"Businesses and state and local governments have flexibility in how they comply with the ADA's general requirements of nondiscrimination and effective communication. But they must comply with the ADA's requirements," says the Guidance.
It explains further:
The Department of Justice does not have a regulation setting out detailed standards, but the Department’s longstanding interpretation of the general nondiscrimination and effective communication provisions applies to web accessibility.
Businesses and state and local governments can currently choose how they will ensure that the programs, services, and goods they provide online are accessible to people with disabilities.
While the Guidance does provide links to existing standards, such as WCAG and Section 508, it does not tell businesses which standard they have to follow or that they have to follow any standard at all. The Guidance, therefore, says that businesses have to ensure their websites are accessible but does not clearly state how to achieve or measure accessibility compliance.
The lack of a prescribed standard is not an acceptable defense for inaccessibility
While the new Guidance from the DOJ does not give us any more information tying ADA compliance directly to a voluntary standard like WCAG, it does reaffirm what many accessibility advocates and courts have held all along: With or without a prescribed web accessibility standard, digital inaccessibility of the goods and services covered under ADA Title III is a violation of civil rights.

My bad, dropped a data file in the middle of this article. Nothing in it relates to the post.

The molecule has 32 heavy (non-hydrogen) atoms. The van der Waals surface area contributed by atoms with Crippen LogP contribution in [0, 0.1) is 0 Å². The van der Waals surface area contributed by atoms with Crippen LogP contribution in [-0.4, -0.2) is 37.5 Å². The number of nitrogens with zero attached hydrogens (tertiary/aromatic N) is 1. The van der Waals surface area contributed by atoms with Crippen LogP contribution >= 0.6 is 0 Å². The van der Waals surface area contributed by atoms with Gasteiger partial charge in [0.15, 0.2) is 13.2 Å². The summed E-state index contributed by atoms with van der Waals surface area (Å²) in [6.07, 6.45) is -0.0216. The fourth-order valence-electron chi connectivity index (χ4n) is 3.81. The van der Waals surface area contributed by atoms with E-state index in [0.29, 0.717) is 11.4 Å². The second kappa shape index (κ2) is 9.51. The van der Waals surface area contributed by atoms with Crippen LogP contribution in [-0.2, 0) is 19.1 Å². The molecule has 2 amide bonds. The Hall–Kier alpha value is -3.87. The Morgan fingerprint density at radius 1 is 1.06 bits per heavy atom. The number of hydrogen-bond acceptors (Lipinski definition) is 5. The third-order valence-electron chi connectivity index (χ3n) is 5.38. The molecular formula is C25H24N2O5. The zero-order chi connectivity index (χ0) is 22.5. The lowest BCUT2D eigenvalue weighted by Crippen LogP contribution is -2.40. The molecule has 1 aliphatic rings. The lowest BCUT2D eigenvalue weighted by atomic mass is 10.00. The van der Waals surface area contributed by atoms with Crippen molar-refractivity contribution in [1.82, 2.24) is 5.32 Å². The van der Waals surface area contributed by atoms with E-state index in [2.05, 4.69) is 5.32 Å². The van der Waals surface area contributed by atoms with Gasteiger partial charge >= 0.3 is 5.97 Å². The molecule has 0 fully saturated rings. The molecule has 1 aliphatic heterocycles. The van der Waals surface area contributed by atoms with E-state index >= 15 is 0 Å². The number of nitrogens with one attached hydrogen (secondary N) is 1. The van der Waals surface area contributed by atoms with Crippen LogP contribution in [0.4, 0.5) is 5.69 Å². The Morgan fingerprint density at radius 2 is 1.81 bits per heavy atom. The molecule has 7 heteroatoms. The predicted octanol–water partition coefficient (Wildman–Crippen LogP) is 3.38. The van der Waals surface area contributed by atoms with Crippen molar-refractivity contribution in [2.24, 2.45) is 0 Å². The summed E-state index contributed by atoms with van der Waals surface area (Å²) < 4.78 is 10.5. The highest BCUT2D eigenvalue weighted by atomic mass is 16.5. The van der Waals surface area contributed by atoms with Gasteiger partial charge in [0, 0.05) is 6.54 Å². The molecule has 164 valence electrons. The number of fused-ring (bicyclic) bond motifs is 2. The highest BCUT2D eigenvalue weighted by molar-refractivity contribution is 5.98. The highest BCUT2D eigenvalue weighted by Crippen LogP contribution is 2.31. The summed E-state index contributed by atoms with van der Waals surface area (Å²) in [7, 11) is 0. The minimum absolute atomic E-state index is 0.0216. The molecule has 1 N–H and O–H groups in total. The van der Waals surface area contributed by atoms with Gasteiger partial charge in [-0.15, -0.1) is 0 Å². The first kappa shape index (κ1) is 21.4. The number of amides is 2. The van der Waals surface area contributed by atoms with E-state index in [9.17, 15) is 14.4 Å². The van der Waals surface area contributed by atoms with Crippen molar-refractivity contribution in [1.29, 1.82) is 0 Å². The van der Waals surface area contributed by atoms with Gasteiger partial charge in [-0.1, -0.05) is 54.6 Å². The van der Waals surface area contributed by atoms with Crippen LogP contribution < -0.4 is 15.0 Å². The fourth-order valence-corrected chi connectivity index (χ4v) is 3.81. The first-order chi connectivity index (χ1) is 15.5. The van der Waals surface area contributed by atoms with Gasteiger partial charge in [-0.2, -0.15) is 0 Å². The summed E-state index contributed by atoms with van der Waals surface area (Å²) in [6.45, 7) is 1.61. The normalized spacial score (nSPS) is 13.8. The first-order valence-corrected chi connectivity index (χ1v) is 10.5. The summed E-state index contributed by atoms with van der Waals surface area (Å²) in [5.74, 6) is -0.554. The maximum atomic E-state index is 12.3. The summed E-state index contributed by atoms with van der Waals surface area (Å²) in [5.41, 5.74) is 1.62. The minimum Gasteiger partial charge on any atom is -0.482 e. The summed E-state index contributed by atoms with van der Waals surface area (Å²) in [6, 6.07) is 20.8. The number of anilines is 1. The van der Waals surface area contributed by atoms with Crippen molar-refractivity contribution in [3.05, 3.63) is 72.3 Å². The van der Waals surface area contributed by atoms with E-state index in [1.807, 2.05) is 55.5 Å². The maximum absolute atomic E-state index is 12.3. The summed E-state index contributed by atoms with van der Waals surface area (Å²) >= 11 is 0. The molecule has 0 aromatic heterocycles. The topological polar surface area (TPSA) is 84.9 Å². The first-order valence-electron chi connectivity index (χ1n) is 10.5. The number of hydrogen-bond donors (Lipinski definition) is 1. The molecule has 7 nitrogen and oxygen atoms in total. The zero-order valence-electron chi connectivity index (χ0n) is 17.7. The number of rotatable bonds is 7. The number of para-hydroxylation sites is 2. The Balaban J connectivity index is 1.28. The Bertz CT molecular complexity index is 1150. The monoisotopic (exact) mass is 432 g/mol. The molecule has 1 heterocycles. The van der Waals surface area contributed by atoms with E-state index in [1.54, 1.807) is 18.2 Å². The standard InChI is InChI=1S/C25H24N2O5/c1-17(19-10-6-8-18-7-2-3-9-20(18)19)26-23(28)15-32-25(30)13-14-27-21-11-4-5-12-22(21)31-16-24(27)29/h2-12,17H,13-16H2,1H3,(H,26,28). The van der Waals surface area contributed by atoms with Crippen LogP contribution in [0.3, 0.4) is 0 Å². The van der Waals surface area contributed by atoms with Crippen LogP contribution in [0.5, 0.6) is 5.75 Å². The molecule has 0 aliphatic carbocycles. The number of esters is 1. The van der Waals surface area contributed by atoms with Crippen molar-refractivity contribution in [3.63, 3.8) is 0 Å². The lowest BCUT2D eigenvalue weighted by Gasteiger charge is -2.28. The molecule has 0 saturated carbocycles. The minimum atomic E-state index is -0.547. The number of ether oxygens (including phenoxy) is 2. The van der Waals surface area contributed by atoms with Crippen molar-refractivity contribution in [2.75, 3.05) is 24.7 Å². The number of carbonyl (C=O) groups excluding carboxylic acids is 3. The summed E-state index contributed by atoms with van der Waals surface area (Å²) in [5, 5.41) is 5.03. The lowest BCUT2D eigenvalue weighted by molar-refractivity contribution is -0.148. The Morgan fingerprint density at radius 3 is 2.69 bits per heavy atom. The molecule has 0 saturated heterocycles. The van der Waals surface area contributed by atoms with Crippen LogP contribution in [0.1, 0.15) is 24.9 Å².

This feels familiar to the opinion summary from the Ninth Circuit Court of Appeals in the closely-watched Domino's accessibility case. In it, the appeals court noted, "While we understand why Domino's wants DOJ to issue specific guidelines for website and app accessibility, the Constitution only requires that Domino's receive fair notice of its legal duties, not a blueprint for compliance with its statutory obligations."
We continue to recommend WCAG 2.1 conformance for ADA compliance
We strongly recommend that organizations make their websites accessible according to WCAG 2.1 A/AA specifications. As the industry standard, it can help businesses apply consistent and proven accessibility methods.
WCAG is commonly referenced as providing a satisfactory level of accessibility and it is trusted by accessibility experts around the world. Download your Easy Guide to ADA Compliance for Websites today.